Three hundred years ago it was an Indian trade route known as Broad Path. Today, it is an upscale shopping and tourist destination – and the focus of a class at the College of Charleston. Dale Rosengarten, a curator of Special Collections in Addlestone Library, is teaching “King Street as a Classroom,” and as part of the course, the students will host a panel discussion on Thursday, January 24, 2013, that explores the social and economic history of King Street. The event, which is free and open to the public, will be held from 4:00 p.m. to 6:00 p.m. at the Jewish Studies Center (Arnold Hall, 96 Wentworth Street). Refreshments will be served.

Panelists include 11 long-time King Street merchants: Elza Alterman, Henry Berlin, Nicky Bluestein, Joe Chase, Charles Goldberg, Sam Kirshtein, Maurice Krawcheck, Bernard Mendelson, Burnet Mendelsohn, Andy Slotin, and Joe Sokol.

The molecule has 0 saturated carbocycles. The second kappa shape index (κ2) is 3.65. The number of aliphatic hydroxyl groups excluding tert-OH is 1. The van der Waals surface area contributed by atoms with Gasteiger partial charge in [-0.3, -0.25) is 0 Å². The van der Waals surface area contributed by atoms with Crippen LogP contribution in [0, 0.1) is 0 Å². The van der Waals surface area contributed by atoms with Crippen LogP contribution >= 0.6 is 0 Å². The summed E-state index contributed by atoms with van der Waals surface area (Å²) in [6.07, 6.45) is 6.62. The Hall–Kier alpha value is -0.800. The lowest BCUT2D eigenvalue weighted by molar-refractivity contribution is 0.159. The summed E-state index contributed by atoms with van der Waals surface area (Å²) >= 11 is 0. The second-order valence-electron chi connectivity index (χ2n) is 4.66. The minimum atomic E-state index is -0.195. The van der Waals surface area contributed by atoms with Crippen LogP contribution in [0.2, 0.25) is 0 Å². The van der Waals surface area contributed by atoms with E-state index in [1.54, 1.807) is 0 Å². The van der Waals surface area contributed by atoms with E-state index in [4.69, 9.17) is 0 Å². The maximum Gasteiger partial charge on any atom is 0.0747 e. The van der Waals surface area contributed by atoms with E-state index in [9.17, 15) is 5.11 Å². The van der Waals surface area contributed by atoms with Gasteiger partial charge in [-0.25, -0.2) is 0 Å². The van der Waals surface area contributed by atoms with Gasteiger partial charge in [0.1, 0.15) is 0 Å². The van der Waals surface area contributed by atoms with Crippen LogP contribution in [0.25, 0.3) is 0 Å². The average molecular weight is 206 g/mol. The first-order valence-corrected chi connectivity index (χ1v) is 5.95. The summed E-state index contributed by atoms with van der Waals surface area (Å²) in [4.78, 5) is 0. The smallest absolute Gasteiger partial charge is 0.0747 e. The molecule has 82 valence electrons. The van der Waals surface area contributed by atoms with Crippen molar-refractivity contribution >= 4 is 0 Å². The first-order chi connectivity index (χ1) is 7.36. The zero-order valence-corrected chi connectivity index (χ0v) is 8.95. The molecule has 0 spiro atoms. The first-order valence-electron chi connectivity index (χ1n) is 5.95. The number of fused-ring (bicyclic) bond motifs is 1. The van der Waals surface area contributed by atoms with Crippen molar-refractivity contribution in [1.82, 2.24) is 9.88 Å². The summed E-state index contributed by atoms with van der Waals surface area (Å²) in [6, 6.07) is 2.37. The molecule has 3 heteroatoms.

King Street in 1872

King Street in 1872

“King Street serves as an axis on which to reconstruct Charleston’s economic and ethnic history,” says Rosengarten. The course focuses on the years between 1880 and 1940, when upper King Street experienced an influx of immigrants, notably East European Jews, Italians, Greeks, Chinese, Lebanese, Germans, and Irish. “My students will produce term papers and multi-media projects documenting a particular building, business, or family, and the January 24th panel will introduce them to several prospective interviewees all at once.”

In “King Street as a Classroom,” students study King Street from its rise and decline as a commercial artery, to its modern incarnation complete with trendy restaurants, galleries, and boutiques. Students will research their chosen subject  through tax and property records, city directories and archival collections. Then, they will create new documentation by taking photos and recording interviews with store owners, residents, or their descendants.

Rosengarten says, “Several merchants or former merchants are also auditing the class, so we have experts in residence at every session.”

For more information, contact Dale Rosengarten at or 843.953.8028.